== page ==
This Super Bowl, Fewer Carrots, More Beer
With 181 million Americans predicted to sit down and watch Super Bowl XLVIII on Sunday, new research suggests they can expect fewer vegetables, and lots more suds.
Nielsen's latest Super Bowl survey reports that for partygoers, healthy chow is taking a back seat to football classics: Beer, pizza, wings, and … beer. Pizza, for example, jumped from the 7th most likely-to-be-served spot last year to No. 3; and wings shot up to the 4th spot, from No. 9 last year. Salty snacks and dips remain No. 1 and 2, but veggie platters dropped from No. 3 to No. 9.
The comeback crown, though, belongs to brewskis, with 53% saying they will either drink or serve beer during the game. Carbonated beverages came in second, at 51%, representing a big switch from last year, when 71% served soda, and only 42% offered beer.
And while the Nielsen survey predicts an increase in overall Super Bowl spending, the National Retail Federation is estimating a slight dip, with fans shelling out an average of $68.27 on food, athletic wear, decorations and TVs, down a smidge from last year’s $68.54.
The survey, conducted for NRF by Prosper Insights, calls for total spending of $12.3 billion. Party-loving Gen Y is expected to spend most, with 18- to-24-year-olds forking over an average of $92.83 on Super Bowl partying, and those 25 to 34 spending $101.51.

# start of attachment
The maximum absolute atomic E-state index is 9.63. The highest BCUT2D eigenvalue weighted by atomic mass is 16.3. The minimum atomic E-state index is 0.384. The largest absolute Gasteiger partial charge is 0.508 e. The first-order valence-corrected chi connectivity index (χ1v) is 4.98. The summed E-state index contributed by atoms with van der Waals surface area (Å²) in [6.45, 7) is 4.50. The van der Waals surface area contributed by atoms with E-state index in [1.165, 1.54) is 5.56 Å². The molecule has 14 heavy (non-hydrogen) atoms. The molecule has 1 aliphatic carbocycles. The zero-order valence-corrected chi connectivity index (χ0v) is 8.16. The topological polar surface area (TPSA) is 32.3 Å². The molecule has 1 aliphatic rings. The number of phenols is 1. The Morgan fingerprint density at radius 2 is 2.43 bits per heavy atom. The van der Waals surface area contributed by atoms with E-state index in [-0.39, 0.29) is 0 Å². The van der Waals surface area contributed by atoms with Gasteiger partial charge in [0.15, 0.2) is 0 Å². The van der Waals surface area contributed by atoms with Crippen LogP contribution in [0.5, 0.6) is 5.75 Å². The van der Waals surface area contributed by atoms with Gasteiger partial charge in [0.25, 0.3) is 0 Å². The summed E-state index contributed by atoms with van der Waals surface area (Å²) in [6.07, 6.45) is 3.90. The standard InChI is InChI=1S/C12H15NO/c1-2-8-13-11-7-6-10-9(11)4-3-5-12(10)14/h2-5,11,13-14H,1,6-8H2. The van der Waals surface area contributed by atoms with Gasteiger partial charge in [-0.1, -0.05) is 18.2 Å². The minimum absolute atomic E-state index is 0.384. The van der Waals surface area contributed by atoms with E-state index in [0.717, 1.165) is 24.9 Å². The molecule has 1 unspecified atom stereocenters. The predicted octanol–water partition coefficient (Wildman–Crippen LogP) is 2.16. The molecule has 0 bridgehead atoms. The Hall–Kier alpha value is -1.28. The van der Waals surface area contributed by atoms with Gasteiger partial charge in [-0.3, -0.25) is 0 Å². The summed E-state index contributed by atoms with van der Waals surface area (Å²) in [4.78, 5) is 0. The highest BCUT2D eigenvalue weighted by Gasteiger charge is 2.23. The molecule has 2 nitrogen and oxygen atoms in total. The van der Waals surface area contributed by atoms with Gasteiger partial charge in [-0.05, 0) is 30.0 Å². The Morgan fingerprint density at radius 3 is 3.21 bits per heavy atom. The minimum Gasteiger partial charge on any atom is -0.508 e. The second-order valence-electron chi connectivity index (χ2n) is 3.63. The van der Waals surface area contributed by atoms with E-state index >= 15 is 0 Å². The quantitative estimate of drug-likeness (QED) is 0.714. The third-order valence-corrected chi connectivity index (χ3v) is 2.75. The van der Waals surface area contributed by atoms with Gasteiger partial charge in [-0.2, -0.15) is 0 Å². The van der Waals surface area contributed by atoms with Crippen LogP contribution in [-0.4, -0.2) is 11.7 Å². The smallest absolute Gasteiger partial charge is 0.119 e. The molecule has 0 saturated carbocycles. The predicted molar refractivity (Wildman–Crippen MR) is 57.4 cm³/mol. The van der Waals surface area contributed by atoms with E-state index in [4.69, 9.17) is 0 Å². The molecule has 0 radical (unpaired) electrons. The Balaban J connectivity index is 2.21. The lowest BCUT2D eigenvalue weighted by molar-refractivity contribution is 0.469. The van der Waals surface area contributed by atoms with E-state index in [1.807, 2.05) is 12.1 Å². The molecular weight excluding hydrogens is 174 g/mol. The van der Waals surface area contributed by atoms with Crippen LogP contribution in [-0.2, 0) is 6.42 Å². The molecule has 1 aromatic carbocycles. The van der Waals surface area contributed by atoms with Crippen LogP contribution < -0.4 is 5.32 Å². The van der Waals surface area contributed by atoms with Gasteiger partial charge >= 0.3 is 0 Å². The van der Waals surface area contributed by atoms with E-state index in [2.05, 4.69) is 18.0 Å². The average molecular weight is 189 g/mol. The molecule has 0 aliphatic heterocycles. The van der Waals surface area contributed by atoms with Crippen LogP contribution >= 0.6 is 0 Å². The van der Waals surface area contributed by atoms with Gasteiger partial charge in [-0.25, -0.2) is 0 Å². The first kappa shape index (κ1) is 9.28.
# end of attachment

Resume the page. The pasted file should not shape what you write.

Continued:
The big game is typically a major payday for retailers -- and this year, the NRF predicts 77% will buy special food, 8.1% team clothing or accessories, and 7.2% a new TV. About 39 million people plan to host a party, and 62 million say they will attend a get-together. An additional 10 million fans say they will watch from bars or restaurants.
Both surveys probed consumers about how important the game's commercials are, with the NRF reporting that 24.9% of adults think the ads are the most important part of the game (with those in the 45 to 54 demographic most likely to say so).
And Nielsen -- which found that 71% of consumers are expected to watch the commercials this year, up from 68% in 2013 -- says 53% of viewers will use social media to share their opinions during the game itself.
Nielsen also reports that second-screen viewing will be a major factor. This year, 15% intend to watch the game on TV while using their smartphone, 14% while using a personal computer, and 11% a tablet.